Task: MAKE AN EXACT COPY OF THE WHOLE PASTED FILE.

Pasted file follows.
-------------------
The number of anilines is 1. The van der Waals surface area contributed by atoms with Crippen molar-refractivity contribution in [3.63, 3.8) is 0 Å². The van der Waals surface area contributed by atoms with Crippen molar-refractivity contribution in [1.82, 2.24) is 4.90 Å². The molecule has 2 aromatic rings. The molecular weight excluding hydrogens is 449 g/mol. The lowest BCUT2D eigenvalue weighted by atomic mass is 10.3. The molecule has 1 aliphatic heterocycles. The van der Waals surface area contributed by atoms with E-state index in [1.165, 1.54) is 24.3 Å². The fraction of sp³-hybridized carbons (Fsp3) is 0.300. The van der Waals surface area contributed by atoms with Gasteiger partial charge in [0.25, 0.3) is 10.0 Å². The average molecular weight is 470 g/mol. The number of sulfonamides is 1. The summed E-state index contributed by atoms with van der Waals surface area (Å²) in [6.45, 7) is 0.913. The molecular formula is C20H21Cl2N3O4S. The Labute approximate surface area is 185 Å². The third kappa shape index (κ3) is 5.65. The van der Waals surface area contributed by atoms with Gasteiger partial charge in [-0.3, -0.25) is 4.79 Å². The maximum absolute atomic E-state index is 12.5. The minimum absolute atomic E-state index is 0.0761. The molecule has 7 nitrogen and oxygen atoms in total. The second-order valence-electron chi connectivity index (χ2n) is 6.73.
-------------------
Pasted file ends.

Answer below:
The number of anilines is 1. The van der Waals surface area contributed by atoms with Crippen molar-refractivity contribution in [3.63, 3.8) is 0 Å². The van der Waals surface area contributed by atoms with Crippen molar-refractivity contribution in [1.82, 2.24) is 4.90 Å². The molecule has 2 aromatic rings. The molecular weight excluding hydrogens is 449 g/mol. The lowest BCUT2D eigenvalue weighted by atomic mass is 10.3. The molecule has 1 aliphatic heterocycles. The van der Waals surface area contributed by atoms with E-state index in [1.165, 1.54) is 24.3 Å². The fraction of sp³-hybridized carbons (Fsp3) is 0.300. The van der Waals surface area contributed by atoms with Gasteiger partial charge in [0.25, 0.3) is 10.0 Å². The average molecular weight is 470 g/mol. The number of sulfonamides is 1. The summed E-state index contributed by atoms with van der Waals surface area (Å²) in [6.45, 7) is 0.913. The molecular formula is C20H21Cl2N3O4S. The Labute approximate surface area is 185 Å². The third kappa shape index (κ3) is 5.65. The van der Waals surface area contributed by atoms with Gasteiger partial charge in [-0.3, -0.25) is 4.79 Å². The maximum absolute atomic E-state index is 12.5. The minimum absolute atomic E-state index is 0.0761. The molecule has 7 nitrogen and oxygen atoms in total. The second-order valence-electron chi connectivity index (χ2n) is 6.73.